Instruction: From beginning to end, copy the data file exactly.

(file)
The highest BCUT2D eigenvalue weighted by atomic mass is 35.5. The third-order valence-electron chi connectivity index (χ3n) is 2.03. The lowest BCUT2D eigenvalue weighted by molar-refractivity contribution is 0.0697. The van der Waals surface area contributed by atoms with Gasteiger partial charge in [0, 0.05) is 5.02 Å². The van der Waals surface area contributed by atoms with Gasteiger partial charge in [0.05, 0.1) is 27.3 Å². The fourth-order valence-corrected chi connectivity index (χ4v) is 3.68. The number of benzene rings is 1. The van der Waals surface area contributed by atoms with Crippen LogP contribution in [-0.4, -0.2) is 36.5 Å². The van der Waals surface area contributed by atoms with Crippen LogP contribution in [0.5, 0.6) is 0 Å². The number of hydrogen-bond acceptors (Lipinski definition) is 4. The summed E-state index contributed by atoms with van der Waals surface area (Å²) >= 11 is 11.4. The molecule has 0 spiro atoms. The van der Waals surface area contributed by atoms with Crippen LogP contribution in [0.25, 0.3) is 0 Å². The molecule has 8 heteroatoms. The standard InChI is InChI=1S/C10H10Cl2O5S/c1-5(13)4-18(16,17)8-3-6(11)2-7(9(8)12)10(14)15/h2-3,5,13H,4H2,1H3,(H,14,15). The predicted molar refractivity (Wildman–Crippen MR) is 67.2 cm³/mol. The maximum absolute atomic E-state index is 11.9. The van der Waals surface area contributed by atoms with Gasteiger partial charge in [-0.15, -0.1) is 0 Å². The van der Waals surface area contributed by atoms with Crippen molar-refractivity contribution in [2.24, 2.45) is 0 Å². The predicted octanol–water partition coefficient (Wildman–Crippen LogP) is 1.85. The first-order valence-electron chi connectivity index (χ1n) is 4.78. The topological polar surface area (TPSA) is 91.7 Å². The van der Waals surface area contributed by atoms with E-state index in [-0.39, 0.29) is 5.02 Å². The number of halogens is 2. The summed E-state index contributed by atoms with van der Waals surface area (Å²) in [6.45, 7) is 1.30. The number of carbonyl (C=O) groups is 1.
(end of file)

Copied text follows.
The highest BCUT2D eigenvalue weighted by atomic mass is 35.5. The third-order valence-electron chi connectivity index (χ3n) is 2.03. The lowest BCUT2D eigenvalue weighted by molar-refractivity contribution is 0.0697. The van der Waals surface area contributed by atoms with Gasteiger partial charge in [0, 0.05) is 5.02 Å². The van der Waals surface area contributed by atoms with Gasteiger partial charge in [0.05, 0.1) is 27.3 Å². The fourth-order valence-corrected chi connectivity index (χ4v) is 3.68. The number of benzene rings is 1. The van der Waals surface area contributed by atoms with Crippen LogP contribution in [-0.4, -0.2) is 36.5 Å². The van der Waals surface area contributed by atoms with Crippen LogP contribution in [0.5, 0.6) is 0 Å². The number of hydrogen-bond acceptors (Lipinski definition) is 4. The summed E-state index contributed by atoms with van der Waals surface area (Å²) >= 11 is 11.4. The molecule has 0 spiro atoms. The van der Waals surface area contributed by atoms with Crippen LogP contribution in [0.25, 0.3) is 0 Å². The molecule has 8 heteroatoms. The standard InChI is InChI=1S/C10H10Cl2O5S/c1-5(13)4-18(16,17)8-3-6(11)2-7(9(8)12)10(14)15/h2-3,5,13H,4H2,1H3,(H,14,15). The predicted molar refractivity (Wildman–Crippen MR) is 67.2 cm³/mol. The maximum absolute atomic E-state index is 11.9. The van der Waals surface area contributed by atoms with Gasteiger partial charge in [-0.15, -0.1) is 0 Å². The van der Waals surface area contributed by atoms with Crippen molar-refractivity contribution in [2.24, 2.45) is 0 Å². The predicted octanol–water partition coefficient (Wildman–Crippen LogP) is 1.85. The first-order valence-electron chi connectivity index (χ1n) is 4.78. The topological polar surface area (TPSA) is 91.7 Å². The van der Waals surface area contributed by atoms with E-state index in [-0.39, 0.29) is 5.02 Å². The number of halogens is 2. The summed E-state index contributed by atoms with van der Waals surface area (Å²) in [6.45, 7) is 1.30. The number of carbonyl (C=O) groups is 1.